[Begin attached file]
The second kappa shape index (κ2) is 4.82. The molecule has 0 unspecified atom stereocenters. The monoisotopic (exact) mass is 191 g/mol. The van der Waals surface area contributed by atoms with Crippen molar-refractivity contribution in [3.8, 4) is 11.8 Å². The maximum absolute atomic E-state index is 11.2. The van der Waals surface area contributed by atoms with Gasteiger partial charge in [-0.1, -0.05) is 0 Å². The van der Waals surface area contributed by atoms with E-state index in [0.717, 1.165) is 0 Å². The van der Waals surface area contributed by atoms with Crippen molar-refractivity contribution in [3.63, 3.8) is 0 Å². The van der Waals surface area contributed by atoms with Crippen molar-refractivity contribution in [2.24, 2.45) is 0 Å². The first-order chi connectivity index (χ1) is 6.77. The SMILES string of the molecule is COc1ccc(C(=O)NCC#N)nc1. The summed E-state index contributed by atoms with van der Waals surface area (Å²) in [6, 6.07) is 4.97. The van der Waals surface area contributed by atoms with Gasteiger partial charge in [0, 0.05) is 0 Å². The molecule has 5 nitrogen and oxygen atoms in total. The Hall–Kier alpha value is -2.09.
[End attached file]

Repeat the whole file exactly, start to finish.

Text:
The second kappa shape index (κ2) is 4.82. The molecule has 0 unspecified atom stereocenters. The monoisotopic (exact) mass is 191 g/mol. The van der Waals surface area contributed by atoms with Crippen molar-refractivity contribution in [3.8, 4) is 11.8 Å². The maximum absolute atomic E-state index is 11.2. The van der Waals surface area contributed by atoms with Gasteiger partial charge in [-0.1, -0.05) is 0 Å². The van der Waals surface area contributed by atoms with E-state index in [0.717, 1.165) is 0 Å². The van der Waals surface area contributed by atoms with Crippen molar-refractivity contribution in [3.63, 3.8) is 0 Å². The van der Waals surface area contributed by atoms with Crippen molar-refractivity contribution in [2.24, 2.45) is 0 Å². The first-order chi connectivity index (χ1) is 6.77. The SMILES string of the molecule is COc1ccc(C(=O)NCC#N)nc1. The summed E-state index contributed by atoms with van der Waals surface area (Å²) in [6, 6.07) is 4.97. The van der Waals surface area contributed by atoms with Gasteiger partial charge in [0, 0.05) is 0 Å². The molecule has 5 nitrogen and oxygen atoms in total. The Hall–Kier alpha value is -2.09.